Forum Letter Replies
Construction Work Kept Within Noise Limits
In her letter “Stop construction work on Sundays” (Sunday Times, 12 July 2009), Ms Lam Ze Ying expressed concerns about the noise level from the construction works at St. Hilda’s Secondary School, and the Lift Upgrading Programme (LUP) works at Block 908, Tampines Avenue 4.
We apologise to Ms Lam for any inconvenience caused by the construction works. We would like to inform Ms Lam that noise limits set by the National Environment Agency (NEA) are more stringent for construction sites near hospitals, schools and residential areas. Construction companies are required to take noise abatement measures and manage their work effectively so as to comply with the noise limits. These limits vary by time period and by the type of premises affected by the construction noise. For example, night-time noise limits are more stringent than day-time limits.
Both the Housing and Development Board (HDB) and the Ministry of Education (MOE) work closely with our contractors to ensure that they abide by all the rules set by the various regulatory agencies. For example, noise meters are installed at the school site to measure the noise level. Based on our site checks and inspections, we are satisfied that the noise levels at the school and at Block 908 Tampines Avenue 4 are within the permissible limits.
The LUP at Block 908 Tampines Avenue 4 was completed in February this year. As works were carried out within the residential block, the requirements were stricter and the contractors were allowed to carry out LUP works only from 8.00am to 6.00pm, Monday to Saturday excluding public holidays.
Ms Lam has also raised concerns over the working hours. Site inspections by the Ministry of Manpower’s Employment Inspectors showed that the workers do not work beyond the statutory limit of 12 hours on any given day including overtime. With shift deployment, it is possible for a worksite to operate longer hours than any individual worker deployed there. We thank Ms Lam for her feedback.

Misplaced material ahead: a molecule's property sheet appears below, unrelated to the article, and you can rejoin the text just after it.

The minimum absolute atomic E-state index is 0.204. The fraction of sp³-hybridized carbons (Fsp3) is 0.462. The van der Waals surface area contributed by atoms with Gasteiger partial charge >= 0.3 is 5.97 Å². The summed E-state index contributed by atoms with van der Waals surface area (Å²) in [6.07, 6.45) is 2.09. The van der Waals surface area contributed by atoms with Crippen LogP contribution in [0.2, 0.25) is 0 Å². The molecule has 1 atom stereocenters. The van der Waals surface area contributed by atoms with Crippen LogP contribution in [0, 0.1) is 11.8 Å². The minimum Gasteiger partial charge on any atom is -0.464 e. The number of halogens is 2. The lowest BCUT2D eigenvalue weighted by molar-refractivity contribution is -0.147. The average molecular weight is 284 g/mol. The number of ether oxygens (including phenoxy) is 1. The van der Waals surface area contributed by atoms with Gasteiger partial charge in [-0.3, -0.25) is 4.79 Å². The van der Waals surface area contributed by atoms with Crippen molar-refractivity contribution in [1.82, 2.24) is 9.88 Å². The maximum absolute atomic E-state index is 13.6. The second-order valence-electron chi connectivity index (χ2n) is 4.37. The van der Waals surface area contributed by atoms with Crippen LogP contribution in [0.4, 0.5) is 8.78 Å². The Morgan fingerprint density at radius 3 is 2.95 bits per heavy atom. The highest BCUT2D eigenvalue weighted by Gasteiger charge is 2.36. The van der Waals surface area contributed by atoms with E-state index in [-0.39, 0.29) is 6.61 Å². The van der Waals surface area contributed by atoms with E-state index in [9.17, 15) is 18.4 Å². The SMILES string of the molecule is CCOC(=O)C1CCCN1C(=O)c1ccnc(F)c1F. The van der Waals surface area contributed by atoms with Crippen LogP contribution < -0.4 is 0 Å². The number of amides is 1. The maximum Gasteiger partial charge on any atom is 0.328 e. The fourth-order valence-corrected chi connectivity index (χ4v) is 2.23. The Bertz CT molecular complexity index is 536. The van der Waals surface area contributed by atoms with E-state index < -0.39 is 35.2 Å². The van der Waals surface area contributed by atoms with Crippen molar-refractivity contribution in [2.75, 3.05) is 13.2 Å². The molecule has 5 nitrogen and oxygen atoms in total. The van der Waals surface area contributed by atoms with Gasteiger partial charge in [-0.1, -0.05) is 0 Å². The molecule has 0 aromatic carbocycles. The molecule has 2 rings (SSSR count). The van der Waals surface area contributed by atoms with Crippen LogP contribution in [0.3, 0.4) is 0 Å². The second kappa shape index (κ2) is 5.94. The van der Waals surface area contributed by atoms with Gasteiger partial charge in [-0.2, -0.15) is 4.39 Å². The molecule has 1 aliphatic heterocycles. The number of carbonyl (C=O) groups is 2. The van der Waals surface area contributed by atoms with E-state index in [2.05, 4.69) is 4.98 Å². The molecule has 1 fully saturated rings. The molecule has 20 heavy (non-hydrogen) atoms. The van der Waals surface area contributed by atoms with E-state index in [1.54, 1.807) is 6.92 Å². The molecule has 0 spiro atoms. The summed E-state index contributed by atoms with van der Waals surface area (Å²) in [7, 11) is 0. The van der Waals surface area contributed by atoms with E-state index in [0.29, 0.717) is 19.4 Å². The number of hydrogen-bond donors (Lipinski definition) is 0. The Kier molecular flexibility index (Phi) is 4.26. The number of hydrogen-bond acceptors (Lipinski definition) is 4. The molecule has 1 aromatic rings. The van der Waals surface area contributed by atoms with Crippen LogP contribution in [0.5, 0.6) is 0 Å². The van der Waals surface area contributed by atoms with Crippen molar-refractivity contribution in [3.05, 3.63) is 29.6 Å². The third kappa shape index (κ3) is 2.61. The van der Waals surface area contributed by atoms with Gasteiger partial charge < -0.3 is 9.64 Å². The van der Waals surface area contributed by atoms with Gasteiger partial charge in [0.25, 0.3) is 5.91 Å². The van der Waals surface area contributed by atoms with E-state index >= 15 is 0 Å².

Director, Finance & Development
Ministry of Education
Director, Corporate Communications
for Permanent Secretary
Ministry of Manpower
Director, Pollution Control Department
National Environment Agency
Deputy Director (Upgrading Construction Management)
for Director (Building and Quality)
Housing & Development Board
Stop construction work on Sundays (Ms Lam Ze Ying, Sunday Times, 12 February 2009)
For the umpteenth Sunday, I have been woken up by the noise level from the construction site opposite my HDB flat at Tampines Avenue 4, where St Hilda’s Secondary School is undergoing reconstruction.
My questions are:
Are construction sites allowed to operate on Sundays under Singapore’s labour laws? With respect to workplace safety and health, should construction workers be allowed to work seven days a week, 12 hours a day? Is this legal and would it contribute to higher accident rates? Recently, on a Saturday, I noted that they operated from 8am to 8pm.
As a resident in a heartland area, I want a peaceful Sunday as I need to rest from a hectic work week and enjoy family time.
When I renovated my flat, my contractor told me the HDB does not allow contractors to work on Sundays as the noise would disturb others. My question then is, why are construction sites operating on Sundays? The noise level is much higher compared to one HDB flat undergoing renovation, and more residents are affected by this noise. The lift—upgrading programme workers at Block 908 also worked on Sundays. And why do they also work till 8pm on Saturdays?
I have called the police station in Tampines previously to provide feedback on the noise level and was told that they have given warnings to the nearby construction sites. This obviously did not have any effect as the construction continues even on Sundays.
If it’s illegal, then the construction site at St Hilda’s Secondary should be fined and operations on Sundays stopped. Would the relevant authorities — be it the Manpower Ministry, the HDB or town council — look into this and respond?